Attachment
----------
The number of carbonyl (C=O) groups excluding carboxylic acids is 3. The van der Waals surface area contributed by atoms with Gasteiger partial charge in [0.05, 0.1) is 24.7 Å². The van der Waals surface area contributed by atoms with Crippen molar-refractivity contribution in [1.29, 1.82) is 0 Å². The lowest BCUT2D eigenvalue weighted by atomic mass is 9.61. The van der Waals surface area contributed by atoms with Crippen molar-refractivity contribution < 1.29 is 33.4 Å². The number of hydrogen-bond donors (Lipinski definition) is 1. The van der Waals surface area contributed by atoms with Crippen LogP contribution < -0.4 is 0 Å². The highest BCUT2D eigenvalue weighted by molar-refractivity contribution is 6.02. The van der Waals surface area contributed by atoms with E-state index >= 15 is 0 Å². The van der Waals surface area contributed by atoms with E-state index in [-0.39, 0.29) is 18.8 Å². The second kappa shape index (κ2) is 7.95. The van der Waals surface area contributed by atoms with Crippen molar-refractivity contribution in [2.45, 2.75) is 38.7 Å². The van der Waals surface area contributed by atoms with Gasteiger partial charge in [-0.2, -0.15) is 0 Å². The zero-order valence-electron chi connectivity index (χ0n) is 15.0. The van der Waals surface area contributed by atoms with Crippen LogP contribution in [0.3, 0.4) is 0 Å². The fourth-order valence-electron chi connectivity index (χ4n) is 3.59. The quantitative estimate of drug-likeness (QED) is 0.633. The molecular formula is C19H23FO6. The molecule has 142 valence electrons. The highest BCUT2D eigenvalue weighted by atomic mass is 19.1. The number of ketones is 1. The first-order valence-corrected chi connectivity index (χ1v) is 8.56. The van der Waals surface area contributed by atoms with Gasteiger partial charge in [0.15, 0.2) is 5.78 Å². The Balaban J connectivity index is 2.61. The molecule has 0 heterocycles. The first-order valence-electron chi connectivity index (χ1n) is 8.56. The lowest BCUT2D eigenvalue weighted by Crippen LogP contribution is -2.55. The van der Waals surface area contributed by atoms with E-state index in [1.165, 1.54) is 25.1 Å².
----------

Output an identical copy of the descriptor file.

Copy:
The number of carbonyl (C=O) groups excluding carboxylic acids is 3. The van der Waals surface area contributed by atoms with Gasteiger partial charge in [0.05, 0.1) is 24.7 Å². The van der Waals surface area contributed by atoms with Crippen molar-refractivity contribution in [1.29, 1.82) is 0 Å². The lowest BCUT2D eigenvalue weighted by atomic mass is 9.61. The van der Waals surface area contributed by atoms with Crippen molar-refractivity contribution < 1.29 is 33.4 Å². The number of hydrogen-bond donors (Lipinski definition) is 1. The van der Waals surface area contributed by atoms with Crippen LogP contribution < -0.4 is 0 Å². The highest BCUT2D eigenvalue weighted by molar-refractivity contribution is 6.02. The van der Waals surface area contributed by atoms with E-state index >= 15 is 0 Å². The van der Waals surface area contributed by atoms with E-state index in [-0.39, 0.29) is 18.8 Å². The second kappa shape index (κ2) is 7.95. The van der Waals surface area contributed by atoms with Crippen molar-refractivity contribution in [2.45, 2.75) is 38.7 Å². The van der Waals surface area contributed by atoms with Gasteiger partial charge in [-0.2, -0.15) is 0 Å². The zero-order valence-electron chi connectivity index (χ0n) is 15.0. The van der Waals surface area contributed by atoms with Crippen LogP contribution in [0.3, 0.4) is 0 Å². The fourth-order valence-electron chi connectivity index (χ4n) is 3.59. The quantitative estimate of drug-likeness (QED) is 0.633. The molecular formula is C19H23FO6. The molecule has 142 valence electrons. The highest BCUT2D eigenvalue weighted by atomic mass is 19.1. The number of ketones is 1. The first-order valence-corrected chi connectivity index (χ1v) is 8.56. The van der Waals surface area contributed by atoms with Gasteiger partial charge in [0.15, 0.2) is 5.78 Å². The Balaban J connectivity index is 2.61. The molecule has 0 heterocycles. The first-order valence-electron chi connectivity index (χ1n) is 8.56. The lowest BCUT2D eigenvalue weighted by Crippen LogP contribution is -2.55. The van der Waals surface area contributed by atoms with E-state index in [1.165, 1.54) is 25.1 Å².